2. The requirement was for a short span of time, just to demonstrate the infrastructure.
  3. Creating the multiple machines of same configuration is a bit time consuming task, where we were already running out of time.

the solution was to use a virtualization platform like, Hyper-V VMWare etc. We picked VMWare Workstation as the platform for the virtualization. Now if we get one machine with enough power to run the virtualization and host these many machines, we can get it all running quickly. We identified a file server with a minimal utilization of RAM and Processor and decided to use it. Though the issues standing in front of us were getting fainted, but there was another issue. the file server we identified was at its peak of the Disc Space consumption. So to host 9 VMs say size of 10GB  each (Ubuntu base installation with all updated requires much lesser then that, around 6 – 7 GB and with 2 GB of RAM each), we required about 23 more GBs in the server. To free up that space we needed time to identify the unnecessary files which we didn’t had (we had already spent half day to reach to this position).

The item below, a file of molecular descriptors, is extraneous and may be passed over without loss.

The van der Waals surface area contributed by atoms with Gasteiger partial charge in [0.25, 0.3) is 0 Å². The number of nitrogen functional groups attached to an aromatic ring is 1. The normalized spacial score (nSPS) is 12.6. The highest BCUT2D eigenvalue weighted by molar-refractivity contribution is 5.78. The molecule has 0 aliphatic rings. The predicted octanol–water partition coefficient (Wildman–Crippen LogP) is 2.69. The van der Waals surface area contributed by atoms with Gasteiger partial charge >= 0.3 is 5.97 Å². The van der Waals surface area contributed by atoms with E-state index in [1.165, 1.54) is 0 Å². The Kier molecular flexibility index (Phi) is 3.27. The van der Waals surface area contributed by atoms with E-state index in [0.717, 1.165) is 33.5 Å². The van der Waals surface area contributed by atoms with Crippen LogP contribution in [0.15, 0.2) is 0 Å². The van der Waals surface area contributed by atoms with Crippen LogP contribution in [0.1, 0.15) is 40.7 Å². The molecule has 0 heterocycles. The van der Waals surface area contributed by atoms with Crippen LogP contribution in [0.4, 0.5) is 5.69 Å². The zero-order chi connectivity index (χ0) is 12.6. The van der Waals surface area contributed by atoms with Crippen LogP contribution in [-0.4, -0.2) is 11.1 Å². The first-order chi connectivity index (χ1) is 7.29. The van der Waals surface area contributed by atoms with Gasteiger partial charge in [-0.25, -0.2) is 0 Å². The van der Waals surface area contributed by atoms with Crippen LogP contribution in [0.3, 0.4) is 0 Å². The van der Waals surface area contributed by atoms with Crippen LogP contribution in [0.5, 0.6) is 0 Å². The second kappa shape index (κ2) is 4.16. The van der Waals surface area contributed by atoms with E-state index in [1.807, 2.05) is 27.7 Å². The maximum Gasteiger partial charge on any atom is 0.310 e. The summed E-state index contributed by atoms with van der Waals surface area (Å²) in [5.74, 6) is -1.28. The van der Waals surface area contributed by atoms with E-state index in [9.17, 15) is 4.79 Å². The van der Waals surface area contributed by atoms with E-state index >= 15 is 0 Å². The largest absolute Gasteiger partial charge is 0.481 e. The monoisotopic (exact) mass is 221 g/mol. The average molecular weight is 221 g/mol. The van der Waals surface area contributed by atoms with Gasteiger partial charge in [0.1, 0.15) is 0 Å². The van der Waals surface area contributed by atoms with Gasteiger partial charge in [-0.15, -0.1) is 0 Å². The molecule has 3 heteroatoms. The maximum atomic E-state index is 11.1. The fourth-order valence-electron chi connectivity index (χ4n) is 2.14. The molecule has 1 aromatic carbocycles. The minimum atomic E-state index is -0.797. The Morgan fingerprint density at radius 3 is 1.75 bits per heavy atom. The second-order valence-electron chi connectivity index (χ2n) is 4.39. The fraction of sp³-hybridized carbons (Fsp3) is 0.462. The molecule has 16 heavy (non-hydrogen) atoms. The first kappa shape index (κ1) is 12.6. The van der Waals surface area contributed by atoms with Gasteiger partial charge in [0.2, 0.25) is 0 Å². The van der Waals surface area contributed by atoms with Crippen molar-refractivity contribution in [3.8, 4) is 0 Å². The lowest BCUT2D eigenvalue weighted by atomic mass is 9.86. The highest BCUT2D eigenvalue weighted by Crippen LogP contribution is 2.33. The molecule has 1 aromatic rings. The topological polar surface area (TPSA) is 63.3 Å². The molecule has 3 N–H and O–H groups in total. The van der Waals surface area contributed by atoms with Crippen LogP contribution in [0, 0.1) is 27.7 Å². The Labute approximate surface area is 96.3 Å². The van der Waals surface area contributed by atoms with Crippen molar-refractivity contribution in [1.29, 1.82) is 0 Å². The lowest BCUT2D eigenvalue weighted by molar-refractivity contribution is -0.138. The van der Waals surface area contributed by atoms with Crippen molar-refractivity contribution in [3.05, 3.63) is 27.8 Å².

So the next thing was to somehow reduce the number of GBs required to create a VM was the only solution left. how we do that. Here comes the trickiest part in to the picture.

  1. Created a virtual machine with the base installation of the required OS with all patches and updates. (if you are interested in learning how to install a Ubuntu OS in VMWare you can follow this post). Here is the configuration of the base VM:
    • 10GB Virtual HDD
    • 2 GB RAM
    • NAT Connection
  2. Once the VM was ready, we switched off the VM and took a snapshot of the VM.
    hat happens when we take the snapshot of the VM, it creates a differential file of the Virtual HDD (there are many other things it does, but we are interested only in this) leaving the original file as it is.
  3. In Microsoft windows there is a feature of creating the symbolic links of the files and folder. you can use this links files as you are using the original files and the modifications to the contents of the link will effect the contents of the original file.
    We used hard links to create 8 more replicas of the HDD from the first base VM. Here is the command which you should execute with the administrator privileges:

    mklink /h <target_file_name_with_path> <source_file_name_with_path>
  4. Once the copies of the HDDs were available we just need to create new VMs using these existing HDDs and take a snapshot immediately, before power up.